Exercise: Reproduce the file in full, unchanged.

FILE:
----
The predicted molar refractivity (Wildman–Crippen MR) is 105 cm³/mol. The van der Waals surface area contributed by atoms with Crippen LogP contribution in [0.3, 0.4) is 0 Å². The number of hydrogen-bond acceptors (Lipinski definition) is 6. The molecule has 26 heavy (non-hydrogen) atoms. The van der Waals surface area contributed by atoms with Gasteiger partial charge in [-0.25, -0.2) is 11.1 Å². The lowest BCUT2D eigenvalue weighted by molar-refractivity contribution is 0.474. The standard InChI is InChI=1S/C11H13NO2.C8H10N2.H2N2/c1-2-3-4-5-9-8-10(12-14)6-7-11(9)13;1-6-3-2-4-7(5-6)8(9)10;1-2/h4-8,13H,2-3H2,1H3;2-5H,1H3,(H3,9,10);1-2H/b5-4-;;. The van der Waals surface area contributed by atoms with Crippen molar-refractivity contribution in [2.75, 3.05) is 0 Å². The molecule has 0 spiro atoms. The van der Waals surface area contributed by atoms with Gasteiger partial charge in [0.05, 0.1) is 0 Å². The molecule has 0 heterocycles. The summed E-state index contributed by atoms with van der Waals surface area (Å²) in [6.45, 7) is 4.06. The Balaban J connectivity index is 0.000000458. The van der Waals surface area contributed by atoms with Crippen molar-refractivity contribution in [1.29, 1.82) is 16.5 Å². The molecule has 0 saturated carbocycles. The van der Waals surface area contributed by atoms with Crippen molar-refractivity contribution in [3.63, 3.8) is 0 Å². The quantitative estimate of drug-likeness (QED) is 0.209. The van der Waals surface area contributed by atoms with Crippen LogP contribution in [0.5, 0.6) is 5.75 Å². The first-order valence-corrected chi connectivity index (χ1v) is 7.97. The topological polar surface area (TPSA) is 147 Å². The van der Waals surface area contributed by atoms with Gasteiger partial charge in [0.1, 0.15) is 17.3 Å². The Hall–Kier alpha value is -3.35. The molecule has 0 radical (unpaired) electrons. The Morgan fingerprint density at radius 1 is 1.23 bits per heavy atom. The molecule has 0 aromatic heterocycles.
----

The predicted molar refractivity (Wildman–Crippen MR) is 105 cm³/mol. The van der Waals surface area contributed by atoms with Crippen LogP contribution in [0.3, 0.4) is 0 Å². The number of hydrogen-bond acceptors (Lipinski definition) is 6. The molecule has 26 heavy (non-hydrogen) atoms. The van der Waals surface area contributed by atoms with Gasteiger partial charge in [-0.25, -0.2) is 11.1 Å². The lowest BCUT2D eigenvalue weighted by molar-refractivity contribution is 0.474. The standard InChI is InChI=1S/C11H13NO2.C8H10N2.H2N2/c1-2-3-4-5-9-8-10(12-14)6-7-11(9)13;1-6-3-2-4-7(5-6)8(9)10;1-2/h4-8,13H,2-3H2,1H3;2-5H,1H3,(H3,9,10);1-2H/b5-4-;;. The van der Waals surface area contributed by atoms with Crippen molar-refractivity contribution in [2.75, 3.05) is 0 Å². The molecule has 0 spiro atoms. The van der Waals surface area contributed by atoms with Gasteiger partial charge in [0.05, 0.1) is 0 Å². The molecule has 0 heterocycles. The summed E-state index contributed by atoms with van der Waals surface area (Å²) in [6.45, 7) is 4.06. The Balaban J connectivity index is 0.000000458. The van der Waals surface area contributed by atoms with Crippen molar-refractivity contribution in [1.29, 1.82) is 16.5 Å². The molecule has 0 saturated carbocycles. The van der Waals surface area contributed by atoms with Crippen molar-refractivity contribution in [3.63, 3.8) is 0 Å². The quantitative estimate of drug-likeness (QED) is 0.209. The van der Waals surface area contributed by atoms with Crippen LogP contribution in [0.5, 0.6) is 5.75 Å². The first-order valence-corrected chi connectivity index (χ1v) is 7.97. The topological polar surface area (TPSA) is 147 Å². The van der Waals surface area contributed by atoms with Gasteiger partial charge in [0.1, 0.15) is 17.3 Å². The Hall–Kier alpha value is -3.35. The molecule has 0 radical (unpaired) electrons. The Morgan fingerprint density at radius 1 is 1.23 bits per heavy atom. The molecule has 0 aromatic heterocycles.